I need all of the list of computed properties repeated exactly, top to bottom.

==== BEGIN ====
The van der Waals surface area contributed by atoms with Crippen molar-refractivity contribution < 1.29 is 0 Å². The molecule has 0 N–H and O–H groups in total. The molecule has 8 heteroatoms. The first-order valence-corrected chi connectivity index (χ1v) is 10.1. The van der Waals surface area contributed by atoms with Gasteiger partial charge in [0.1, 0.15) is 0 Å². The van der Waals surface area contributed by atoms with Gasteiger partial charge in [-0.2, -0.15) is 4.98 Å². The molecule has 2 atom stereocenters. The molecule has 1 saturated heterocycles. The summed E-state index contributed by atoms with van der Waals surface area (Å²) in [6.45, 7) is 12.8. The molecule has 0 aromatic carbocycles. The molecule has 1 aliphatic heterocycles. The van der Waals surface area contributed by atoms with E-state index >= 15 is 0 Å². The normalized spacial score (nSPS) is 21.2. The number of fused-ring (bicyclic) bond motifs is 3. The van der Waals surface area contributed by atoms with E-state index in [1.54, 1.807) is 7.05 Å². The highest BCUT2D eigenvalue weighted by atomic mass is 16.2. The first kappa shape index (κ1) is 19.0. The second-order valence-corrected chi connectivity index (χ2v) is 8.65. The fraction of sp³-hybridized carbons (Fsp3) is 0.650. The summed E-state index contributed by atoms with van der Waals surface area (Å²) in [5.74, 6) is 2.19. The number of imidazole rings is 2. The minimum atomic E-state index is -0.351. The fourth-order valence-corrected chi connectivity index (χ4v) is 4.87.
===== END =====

The van der Waals surface area contributed by atoms with Crippen molar-refractivity contribution < 1.29 is 0 Å². The molecule has 0 N–H and O–H groups in total. The molecule has 8 heteroatoms. The first-order valence-corrected chi connectivity index (χ1v) is 10.1. The van der Waals surface area contributed by atoms with Gasteiger partial charge in [0.1, 0.15) is 0 Å². The van der Waals surface area contributed by atoms with Gasteiger partial charge in [-0.2, -0.15) is 4.98 Å². The molecule has 2 atom stereocenters. The molecule has 1 saturated heterocycles. The summed E-state index contributed by atoms with van der Waals surface area (Å²) in [6.45, 7) is 12.8. The molecule has 0 aromatic carbocycles. The molecule has 1 aliphatic heterocycles. The van der Waals surface area contributed by atoms with E-state index >= 15 is 0 Å². The normalized spacial score (nSPS) is 21.2. The number of fused-ring (bicyclic) bond motifs is 3. The van der Waals surface area contributed by atoms with E-state index in [1.54, 1.807) is 7.05 Å². The highest BCUT2D eigenvalue weighted by atomic mass is 16.2. The first kappa shape index (κ1) is 19.0. The second-order valence-corrected chi connectivity index (χ2v) is 8.65. The fraction of sp³-hybridized carbons (Fsp3) is 0.650. The summed E-state index contributed by atoms with van der Waals surface area (Å²) in [5.74, 6) is 2.19. The number of imidazole rings is 2. The minimum atomic E-state index is -0.351. The fourth-order valence-corrected chi connectivity index (χ4v) is 4.87.